Volume XI, Issue 40 ~ October 2-8, 2003

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Isabel In Retrospect
Who can protect us from the vagaries of nature?
by Dick Wilson

Well, she’s come and gone. Isabel started out in the Eastern Atlantic somewhere as a Category 5 hurricane with 160mph winds but shrank to Category 2 by the time she hit the coast of North Carolina. By the time she made it our way, she had lost her strength, falling to probably only Category 1. Estimating from my wind gauge, which tops out at 60 mph, Isabel’s worst wind was about 80mph. But Isabel did make an impression and, like strong drink, she gave us a bad hangover.

It is no great revelation to say that, for most of us, the flooding caused by the storm surge did much more damage than the wind. It’s no secret that many of us were without electricity for at least four days. And it’s also no secret that here in the 21st century, we in Bay Country, like everyone else, are dependent on electricity. Without electrical power, we can’t do many of the things we must to survive.

Survival, that’s what it’s about, and we elect people whose job it is to help us survive. At the core of every political campaign is an unspoken promise that, if we will just support this candidate, he or she will keep us safe. They indeed try, more or less successfully, to keep us safe from people who would do us harm, but they can never protect us from all the vagaries of nature. No politician is going to prevent hurricanes, floods, disease or other natural disasters from occasionally inflicting some part of humanity.

We in the United States usually try to find some way to blame our elected officials when something goes wrong. But we can’t blame this four- to six-day loss of electricity on any politician, and that’s frustrating.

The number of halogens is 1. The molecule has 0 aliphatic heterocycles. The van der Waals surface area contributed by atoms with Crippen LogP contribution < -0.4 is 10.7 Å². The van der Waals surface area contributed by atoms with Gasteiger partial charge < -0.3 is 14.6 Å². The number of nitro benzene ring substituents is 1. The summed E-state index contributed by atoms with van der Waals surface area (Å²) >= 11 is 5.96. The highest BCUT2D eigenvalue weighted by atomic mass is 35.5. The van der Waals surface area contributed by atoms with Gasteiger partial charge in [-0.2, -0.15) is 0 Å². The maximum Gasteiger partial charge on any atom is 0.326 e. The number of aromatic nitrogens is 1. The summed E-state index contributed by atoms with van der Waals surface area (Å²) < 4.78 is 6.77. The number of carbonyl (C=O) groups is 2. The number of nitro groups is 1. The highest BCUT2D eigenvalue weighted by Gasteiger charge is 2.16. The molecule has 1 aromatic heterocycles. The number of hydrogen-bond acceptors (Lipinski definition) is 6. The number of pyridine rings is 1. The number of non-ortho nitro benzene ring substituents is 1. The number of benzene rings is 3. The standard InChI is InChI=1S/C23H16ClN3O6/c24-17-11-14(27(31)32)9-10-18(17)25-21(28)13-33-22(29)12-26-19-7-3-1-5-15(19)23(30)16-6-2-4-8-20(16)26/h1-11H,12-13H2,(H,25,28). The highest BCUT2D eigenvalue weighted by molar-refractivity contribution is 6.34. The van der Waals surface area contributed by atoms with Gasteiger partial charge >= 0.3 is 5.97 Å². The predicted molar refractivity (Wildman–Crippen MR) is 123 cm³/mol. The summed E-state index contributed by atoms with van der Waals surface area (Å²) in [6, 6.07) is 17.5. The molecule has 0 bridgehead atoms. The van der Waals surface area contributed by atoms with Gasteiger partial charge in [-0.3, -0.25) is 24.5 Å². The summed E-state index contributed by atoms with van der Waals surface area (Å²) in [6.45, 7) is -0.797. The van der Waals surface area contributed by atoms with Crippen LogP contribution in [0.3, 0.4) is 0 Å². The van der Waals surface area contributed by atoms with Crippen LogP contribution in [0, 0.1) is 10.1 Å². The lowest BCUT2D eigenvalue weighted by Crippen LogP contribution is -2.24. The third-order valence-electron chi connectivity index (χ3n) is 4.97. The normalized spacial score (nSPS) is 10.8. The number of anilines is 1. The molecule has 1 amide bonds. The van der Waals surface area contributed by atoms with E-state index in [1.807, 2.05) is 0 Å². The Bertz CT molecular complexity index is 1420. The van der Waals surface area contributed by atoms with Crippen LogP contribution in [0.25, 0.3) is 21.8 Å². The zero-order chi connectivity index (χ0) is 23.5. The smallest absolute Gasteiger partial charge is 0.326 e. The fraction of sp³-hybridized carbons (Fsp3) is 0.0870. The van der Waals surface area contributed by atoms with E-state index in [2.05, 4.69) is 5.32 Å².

Isabel is now a vivid memory, and we are hearing calls to “do something” before the next big storm comes along. We are angry that we have had to get along without a necessity — electrical power — for what seemed like forever, and we really don’t want to hear the standard response that the crews are out there working as hard as they can. We know the crews are working hard, but that isn’t enough. We feel to the depths of our souls that something should have been done earlier to give us a more reliable electrical system.

The fault lies in years and years of whipsawing back and forth between the forces in society that make our system work the way it does.

Why didn’t they cut down all those trees that had electrical wiring near them? The answer to that question is, among other valid reasons, that cutting down all those trees would increase runoff and soil erosion. The state has laws that dictate the extent to which trees can be cut. And remember, we’re talking about thousands of trees.

We don’t have underground wiring everywhere because it is costly, or so they say, and the many politicians and bureaucrats who would have a hand in such a program keep coming up with excuses why they can’t do it. In these days of high technology, wouldn’t it be possible to come up with a plan that would deliver at least some of us from these periodic, disastrous electrical outages? Changes on that scale can’t be done overnight, but any progress is better than nothing, and an incremental plan to put wiring underground would help a few people at first and a lot of people eventually. Right now we wait for the next hurricane or ice storm, knowing well that when that big outage comes we will all be in the same boat again — without power.

Downed trees are not the only threat to our electrical grid. Remember the East Coast outage of August, when millions were without power? That was caused not by weather, but by some poorly understood technical problem. Let’s use the technology we understand to start moving wires underground, and maybe we will see at least some improvement in reliability.

When all is said and done, we will rebuild our properties and our lives, and Isabel will become a receding memory. Maybe we in Bay Country won’t have another big storm in our lifetimes, but someone will, somewhere. Bet on it. That’s the way life is now.

Dick Wilson, Bay Weekly writer and proofreader, is a retired air traffic controller. He watched Isabel from a Bay shore perch at Chesapeake Beach.


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Last updated October 2, 2003 @ 2:37am